Last week Dane Smith from Growth and Justice was in the Itasca area for the Student Success Core Team’s year-end celebration. (Which, by the way,  was super fun thanks to a visit from the Theater for Public Policy. Here’s a glimpse of the group in action) He left me his December 4 copy of Education Week because of its focus on education in Indian Country.

Yesterday MPR’s The Daily Circuit picked up the story and talked to Education Week writer Lesli A Maxwell and Danielle Grant, the Director of the Indian Education program at Minneapolis schools. Listen to the story

The audio segment runs 39 minutes and includes some harsh realities of being a Native student in Minnesota:

  • Minnesota’s four-year graduation rate for all students is 77%; for Native students it’s 46% – the lowest in the nation – according to a MinnCAN report.
  • Native students tend to give up on school sooner than other groups. Schools in Minneapolis start seeing a dramatic decline in enrollment in 7th grade.
  • 90 % of Native kids in Minneapolis are eligible to receive free and reduced lunch.

Looking for reasons behind these dismal statistics, Grant is quick to talk about the damaging role boarding schools had on Native communities and their relationship with education. She reminds us that you learn how to be in a family by being in one, which was not an option for the generations of Native people who grew up in institutions, where they didn’t learn how to parent and left carrying the pain and trauma of that experience.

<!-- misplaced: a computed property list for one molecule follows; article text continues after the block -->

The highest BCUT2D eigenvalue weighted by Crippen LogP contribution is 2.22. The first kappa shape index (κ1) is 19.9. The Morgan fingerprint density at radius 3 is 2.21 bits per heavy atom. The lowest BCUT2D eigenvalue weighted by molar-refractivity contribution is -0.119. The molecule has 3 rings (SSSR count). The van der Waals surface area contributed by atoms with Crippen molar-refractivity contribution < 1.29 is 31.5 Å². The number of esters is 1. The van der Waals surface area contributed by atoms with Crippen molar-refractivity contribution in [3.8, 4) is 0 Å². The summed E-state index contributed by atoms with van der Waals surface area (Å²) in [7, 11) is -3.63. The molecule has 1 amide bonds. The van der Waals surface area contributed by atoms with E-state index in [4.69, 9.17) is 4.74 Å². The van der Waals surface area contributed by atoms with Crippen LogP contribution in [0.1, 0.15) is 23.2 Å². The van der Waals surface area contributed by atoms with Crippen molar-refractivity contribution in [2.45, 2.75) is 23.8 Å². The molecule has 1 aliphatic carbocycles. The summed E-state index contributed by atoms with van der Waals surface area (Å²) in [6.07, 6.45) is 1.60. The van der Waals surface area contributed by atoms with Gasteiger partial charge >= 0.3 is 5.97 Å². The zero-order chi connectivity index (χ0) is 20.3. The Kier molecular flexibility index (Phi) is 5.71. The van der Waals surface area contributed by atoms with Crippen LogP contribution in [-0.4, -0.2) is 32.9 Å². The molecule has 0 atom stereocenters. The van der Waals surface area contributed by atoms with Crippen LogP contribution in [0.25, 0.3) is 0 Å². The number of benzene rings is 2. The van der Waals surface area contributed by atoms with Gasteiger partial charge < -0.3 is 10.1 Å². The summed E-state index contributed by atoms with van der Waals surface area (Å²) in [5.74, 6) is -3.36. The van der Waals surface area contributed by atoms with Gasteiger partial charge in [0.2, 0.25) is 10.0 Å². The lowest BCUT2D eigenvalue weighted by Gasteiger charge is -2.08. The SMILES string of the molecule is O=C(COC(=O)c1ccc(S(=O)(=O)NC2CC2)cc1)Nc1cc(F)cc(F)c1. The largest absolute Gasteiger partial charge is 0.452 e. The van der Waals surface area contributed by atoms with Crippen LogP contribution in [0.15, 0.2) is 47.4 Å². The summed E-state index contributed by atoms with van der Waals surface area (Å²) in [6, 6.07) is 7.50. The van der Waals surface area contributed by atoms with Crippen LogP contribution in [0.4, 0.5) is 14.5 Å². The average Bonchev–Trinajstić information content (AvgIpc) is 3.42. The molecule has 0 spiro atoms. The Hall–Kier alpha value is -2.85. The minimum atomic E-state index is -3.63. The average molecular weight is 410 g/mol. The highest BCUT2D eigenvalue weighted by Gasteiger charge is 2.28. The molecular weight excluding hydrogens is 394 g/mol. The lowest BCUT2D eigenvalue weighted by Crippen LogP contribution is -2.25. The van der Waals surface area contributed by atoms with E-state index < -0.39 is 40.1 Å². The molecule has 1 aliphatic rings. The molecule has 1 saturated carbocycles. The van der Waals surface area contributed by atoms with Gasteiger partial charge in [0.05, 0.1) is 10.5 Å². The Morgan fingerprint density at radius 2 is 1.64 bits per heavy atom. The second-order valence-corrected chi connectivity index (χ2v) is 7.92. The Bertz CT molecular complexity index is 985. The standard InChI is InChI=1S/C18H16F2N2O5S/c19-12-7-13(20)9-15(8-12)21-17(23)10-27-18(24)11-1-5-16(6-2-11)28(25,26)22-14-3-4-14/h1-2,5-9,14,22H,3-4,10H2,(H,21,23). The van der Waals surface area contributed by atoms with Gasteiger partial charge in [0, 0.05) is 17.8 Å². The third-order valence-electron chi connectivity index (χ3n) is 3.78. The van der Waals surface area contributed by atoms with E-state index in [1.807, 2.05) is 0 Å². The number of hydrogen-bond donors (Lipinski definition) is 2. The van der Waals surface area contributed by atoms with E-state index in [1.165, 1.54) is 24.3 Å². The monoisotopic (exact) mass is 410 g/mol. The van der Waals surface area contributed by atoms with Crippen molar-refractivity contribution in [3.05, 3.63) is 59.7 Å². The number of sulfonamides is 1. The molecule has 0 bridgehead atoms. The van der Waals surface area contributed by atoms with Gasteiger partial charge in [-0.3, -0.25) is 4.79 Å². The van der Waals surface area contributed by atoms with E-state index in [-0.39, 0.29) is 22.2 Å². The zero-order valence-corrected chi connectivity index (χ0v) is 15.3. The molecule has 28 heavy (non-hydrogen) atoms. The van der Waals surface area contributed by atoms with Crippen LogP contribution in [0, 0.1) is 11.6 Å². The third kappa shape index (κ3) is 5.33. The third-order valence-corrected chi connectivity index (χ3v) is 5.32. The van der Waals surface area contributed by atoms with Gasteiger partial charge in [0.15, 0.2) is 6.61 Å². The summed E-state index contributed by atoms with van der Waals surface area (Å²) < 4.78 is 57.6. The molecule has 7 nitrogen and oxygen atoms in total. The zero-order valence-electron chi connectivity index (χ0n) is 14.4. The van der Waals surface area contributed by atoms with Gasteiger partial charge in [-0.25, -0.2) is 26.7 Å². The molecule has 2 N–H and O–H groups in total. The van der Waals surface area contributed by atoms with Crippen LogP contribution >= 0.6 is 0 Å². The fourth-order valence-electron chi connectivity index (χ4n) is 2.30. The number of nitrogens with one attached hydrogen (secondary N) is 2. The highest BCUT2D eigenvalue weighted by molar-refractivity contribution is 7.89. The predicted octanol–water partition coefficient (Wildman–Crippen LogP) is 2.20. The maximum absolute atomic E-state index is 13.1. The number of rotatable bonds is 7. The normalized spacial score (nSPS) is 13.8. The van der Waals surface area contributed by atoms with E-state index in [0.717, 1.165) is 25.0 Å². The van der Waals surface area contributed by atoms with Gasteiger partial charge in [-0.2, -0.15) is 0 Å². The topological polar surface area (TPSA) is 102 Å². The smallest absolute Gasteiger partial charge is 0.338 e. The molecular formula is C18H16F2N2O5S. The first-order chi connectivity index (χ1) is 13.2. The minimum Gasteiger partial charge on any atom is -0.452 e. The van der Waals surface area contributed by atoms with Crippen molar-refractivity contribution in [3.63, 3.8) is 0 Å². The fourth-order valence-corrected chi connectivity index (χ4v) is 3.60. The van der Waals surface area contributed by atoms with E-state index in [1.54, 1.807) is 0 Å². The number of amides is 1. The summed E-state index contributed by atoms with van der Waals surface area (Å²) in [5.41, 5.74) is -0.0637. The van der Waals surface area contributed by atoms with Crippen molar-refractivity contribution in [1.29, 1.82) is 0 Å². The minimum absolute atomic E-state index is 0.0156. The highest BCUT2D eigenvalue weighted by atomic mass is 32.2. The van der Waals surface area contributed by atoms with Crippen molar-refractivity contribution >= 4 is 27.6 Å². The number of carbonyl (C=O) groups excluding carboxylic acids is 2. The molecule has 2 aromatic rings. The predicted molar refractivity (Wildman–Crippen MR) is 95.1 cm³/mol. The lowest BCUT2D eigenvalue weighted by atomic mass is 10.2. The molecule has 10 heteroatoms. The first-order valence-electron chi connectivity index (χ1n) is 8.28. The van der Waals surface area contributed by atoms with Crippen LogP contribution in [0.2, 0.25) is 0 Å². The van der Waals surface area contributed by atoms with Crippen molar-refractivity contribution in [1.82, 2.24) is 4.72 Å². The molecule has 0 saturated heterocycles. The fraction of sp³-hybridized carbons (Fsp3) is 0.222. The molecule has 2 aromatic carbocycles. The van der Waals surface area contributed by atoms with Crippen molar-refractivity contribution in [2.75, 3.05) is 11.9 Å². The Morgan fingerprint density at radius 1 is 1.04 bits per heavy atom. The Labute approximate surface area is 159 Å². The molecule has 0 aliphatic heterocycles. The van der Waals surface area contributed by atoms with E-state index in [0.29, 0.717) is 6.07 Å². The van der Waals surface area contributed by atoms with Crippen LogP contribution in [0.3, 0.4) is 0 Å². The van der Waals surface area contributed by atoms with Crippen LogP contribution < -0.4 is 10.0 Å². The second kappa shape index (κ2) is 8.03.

Grant gave two suggestions for reestablishing the relationship between education and Native people:

  • The boarding schools took the family and community out of the education of their children. Grant says it’s time to put the community and family back at the center of the education of their child. This can be done by schools assisting and engaging families so they can become a partner, along with teachers, in the education of their child.
  •  Make curriculum more engaging for Native kids. Grant commented that too much of the time Native American people are talked about in an historical context, which implies they don’t exist today as current, contemporary people. This can be alienating and isolating for Native American students.

The Pathway to Student Success is about creating a future in which all families in the Greater Itasca Area – regardless of background, income, or geographic location – have the resources, knowledge, relationships, support and skills needed to ensure a healthy future. Does the Pathway include Native students? Absolutely.